By: Ralph Keeler (1840-1873)

Book cover Vagabond Adventures

Ralph Keeler failed as a novelist, but this autobiography reflects a life well-lived with humor and adventure. Keeler was in the same literary circle as satirist Bret Harte, novelist Charles Warren Stoddard, editor Thomas Bailey Aldrich, and essayist William Dean Howells. He so impressed Mark Twain that Twain wrote an essay about him called "Ralph Keeler". In 1873, on his way to Cuba, he reportedly was thrown overboard by a Spanish loyalist who objected to his backing of the revolutionary, anti-Spanish movement. - Summary by John Greenman

By: Richard Barnum

Squinty the Comical Pig by Richard Barnum Squinty the Comical Pig

"This comical children's tale about the funny adventures of a funny pig written by an unknown author. The publisher has hired authors to write children's tales, and gave them "house names". The "name" of the author who wrote this tale is Richard Barnum. It became very successful, the most well known of Richard Barnum's tales. So, if you want to laugh a little, even if you are not a child, read this book".

By: Richard Brinsley Sheridan (1751-1816)

Book cover School For Scandal

Richard Brinsley Sheridan's comedy was first performed in 1777 and focuses on the intrigues and scandals of the British upper classes. Lady Sneerwell wants to marry Charles Surface, while Joseph Surface wants to marry Maria, an heiress and ward of Sir Peter Teazle. Maria, however, prefers Charles over Joseph. In order to detach her from Charles, Lady Sneerwell and Joseph spread rumors about an affair between Charles and Lady Teazle, Sir Peter's new young wife. Meanwhile, Sir Oliver Surface, newly returned from the East Indies, assumes various disguises to test his nephews' characters. Misunderstandings, mistaken identities, gossip, and bad behavior abound in this uproarious comedy.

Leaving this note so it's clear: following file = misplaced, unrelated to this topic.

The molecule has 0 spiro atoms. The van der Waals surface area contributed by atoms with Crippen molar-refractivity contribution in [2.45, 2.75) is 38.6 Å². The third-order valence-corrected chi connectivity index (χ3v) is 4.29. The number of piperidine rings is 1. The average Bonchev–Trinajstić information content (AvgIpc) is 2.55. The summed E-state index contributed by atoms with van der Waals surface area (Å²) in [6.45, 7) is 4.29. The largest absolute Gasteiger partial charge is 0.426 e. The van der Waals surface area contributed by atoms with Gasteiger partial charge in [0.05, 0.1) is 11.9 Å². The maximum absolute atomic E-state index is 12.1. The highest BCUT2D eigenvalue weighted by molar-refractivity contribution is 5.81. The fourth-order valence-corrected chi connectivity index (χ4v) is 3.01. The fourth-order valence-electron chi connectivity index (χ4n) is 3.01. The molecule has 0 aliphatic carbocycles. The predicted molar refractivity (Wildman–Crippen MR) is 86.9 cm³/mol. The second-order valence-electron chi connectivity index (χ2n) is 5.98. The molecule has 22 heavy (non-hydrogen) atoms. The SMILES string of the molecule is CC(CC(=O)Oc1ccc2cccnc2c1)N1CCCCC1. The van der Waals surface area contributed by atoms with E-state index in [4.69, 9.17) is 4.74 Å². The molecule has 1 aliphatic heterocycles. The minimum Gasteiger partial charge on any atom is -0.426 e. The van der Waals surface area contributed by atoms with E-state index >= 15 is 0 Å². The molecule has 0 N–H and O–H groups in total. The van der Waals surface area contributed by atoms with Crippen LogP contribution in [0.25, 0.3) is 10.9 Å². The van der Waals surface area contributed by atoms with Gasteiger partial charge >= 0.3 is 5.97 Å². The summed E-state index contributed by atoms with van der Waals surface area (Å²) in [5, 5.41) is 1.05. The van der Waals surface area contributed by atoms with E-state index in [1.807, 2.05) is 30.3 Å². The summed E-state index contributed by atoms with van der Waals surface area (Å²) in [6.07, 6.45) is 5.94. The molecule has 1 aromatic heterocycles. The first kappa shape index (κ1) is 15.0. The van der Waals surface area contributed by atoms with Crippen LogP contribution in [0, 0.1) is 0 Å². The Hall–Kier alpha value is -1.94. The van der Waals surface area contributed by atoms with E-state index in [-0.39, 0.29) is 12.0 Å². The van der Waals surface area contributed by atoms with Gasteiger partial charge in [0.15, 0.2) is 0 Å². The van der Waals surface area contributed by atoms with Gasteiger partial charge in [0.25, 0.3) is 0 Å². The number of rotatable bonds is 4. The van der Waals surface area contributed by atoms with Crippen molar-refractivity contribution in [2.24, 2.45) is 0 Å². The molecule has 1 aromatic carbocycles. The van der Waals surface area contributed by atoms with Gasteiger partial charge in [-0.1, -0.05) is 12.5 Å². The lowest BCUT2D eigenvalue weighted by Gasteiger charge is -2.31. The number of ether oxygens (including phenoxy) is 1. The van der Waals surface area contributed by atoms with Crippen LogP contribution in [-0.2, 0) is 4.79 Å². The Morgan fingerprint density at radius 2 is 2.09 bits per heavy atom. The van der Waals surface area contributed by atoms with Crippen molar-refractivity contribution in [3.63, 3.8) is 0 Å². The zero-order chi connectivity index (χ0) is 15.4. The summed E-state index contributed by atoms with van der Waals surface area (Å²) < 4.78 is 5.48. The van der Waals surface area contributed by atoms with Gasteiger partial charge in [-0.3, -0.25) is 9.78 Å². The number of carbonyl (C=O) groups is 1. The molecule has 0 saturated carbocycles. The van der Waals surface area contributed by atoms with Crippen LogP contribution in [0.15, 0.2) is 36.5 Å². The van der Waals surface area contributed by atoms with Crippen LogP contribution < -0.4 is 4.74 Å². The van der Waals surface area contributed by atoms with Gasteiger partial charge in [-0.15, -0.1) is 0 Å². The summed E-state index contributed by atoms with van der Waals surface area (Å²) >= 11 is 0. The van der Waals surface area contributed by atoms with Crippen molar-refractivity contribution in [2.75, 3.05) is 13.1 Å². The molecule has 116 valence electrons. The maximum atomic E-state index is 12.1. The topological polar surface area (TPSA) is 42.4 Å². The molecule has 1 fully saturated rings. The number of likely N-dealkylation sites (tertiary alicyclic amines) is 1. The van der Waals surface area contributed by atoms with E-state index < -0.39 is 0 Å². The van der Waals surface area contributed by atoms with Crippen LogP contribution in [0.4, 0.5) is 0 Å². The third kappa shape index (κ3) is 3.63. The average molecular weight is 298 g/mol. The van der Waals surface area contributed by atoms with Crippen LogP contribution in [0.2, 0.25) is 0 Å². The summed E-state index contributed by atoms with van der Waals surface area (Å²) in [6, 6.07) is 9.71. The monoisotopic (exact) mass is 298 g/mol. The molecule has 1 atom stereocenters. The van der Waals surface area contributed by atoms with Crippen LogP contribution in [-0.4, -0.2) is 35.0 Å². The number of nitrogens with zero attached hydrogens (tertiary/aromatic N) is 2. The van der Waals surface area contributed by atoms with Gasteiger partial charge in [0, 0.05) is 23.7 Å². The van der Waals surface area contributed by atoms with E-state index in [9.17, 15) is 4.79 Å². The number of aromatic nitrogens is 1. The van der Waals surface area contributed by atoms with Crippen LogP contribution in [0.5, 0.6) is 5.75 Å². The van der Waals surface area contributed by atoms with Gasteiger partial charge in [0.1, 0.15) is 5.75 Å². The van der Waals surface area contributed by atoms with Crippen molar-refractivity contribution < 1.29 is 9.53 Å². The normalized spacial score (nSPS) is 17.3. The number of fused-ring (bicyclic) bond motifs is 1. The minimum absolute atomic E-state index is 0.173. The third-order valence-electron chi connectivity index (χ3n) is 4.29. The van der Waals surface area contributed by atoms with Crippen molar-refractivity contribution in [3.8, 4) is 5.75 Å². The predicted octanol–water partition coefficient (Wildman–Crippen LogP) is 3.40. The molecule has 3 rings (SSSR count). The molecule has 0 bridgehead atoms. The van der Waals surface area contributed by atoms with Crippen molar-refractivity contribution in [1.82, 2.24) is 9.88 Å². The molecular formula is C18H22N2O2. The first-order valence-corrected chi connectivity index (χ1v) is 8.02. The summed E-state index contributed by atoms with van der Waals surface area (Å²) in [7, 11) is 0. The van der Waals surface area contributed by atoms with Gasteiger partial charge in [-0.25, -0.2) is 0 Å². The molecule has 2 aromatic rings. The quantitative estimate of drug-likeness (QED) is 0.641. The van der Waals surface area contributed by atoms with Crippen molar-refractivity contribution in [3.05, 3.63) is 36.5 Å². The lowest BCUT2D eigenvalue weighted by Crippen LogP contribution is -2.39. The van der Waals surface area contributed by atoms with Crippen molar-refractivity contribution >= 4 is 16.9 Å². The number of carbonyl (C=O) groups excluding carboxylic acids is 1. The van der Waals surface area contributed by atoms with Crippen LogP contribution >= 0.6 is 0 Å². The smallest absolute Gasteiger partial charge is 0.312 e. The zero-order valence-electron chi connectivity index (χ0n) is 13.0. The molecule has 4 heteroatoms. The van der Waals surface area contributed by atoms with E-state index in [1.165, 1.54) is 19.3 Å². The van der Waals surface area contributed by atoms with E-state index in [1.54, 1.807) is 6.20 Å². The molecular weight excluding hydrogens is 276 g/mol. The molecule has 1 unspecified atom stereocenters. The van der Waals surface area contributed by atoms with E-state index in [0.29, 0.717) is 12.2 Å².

By: Richard Harding Davis (1864-1916)

Book cover The Make-Believe Man

Adventure was what our protagonist was looking for, when he boarded the steamer "Patience" for his holiday, and when one has a man with such a vivid imagination like Joseph Forbes Kinney as a travel companion, who seems to find adventures at every turn of the road (and if not, he manufactures them), the two travellers are sure to stumble into trouble...

The Princess Aline by Richard Harding Davis The Princess Aline

Morton Carlton, an easy-going, rich young artist, has never taken the concepts of love and marriage all that seriously -- until by accident a copy of an English illustrated paper falls into his hands, which contains a photograph of the young Princess Aline of Hohenwald. Instantly, Carlton is captivated by the princess, and decides that he must meet her. But how to get close to a princess, who lives in a small German duchy well protected by guards and etiquette? Carlton decides to travel to Europe and try his luck...

My Buried Treasure by Richard Harding Davis My Buried Treasure

"This is a true story of a search for buried treasure. The only part that is not true is the name of the man with whom I searched for the treasure. Unless I keep his name out of it he will not let me write the story, and, as it was his expedition and as my share of the treasure is only what I can make by writing the story, I must write as he dictates. I think the story should be told, because our experience was unique, and might be of benefit to others. And, besides, I need the money." (From the text)

By: Richard Marsh (1857-1915)

Book cover Amusement Only

This is a collection of 12 short stories of mystery and humor, which are, as the title says, for amusement only.

By: Richmal Crompton (1890-1969)

Just William by Richmal Crompton Just William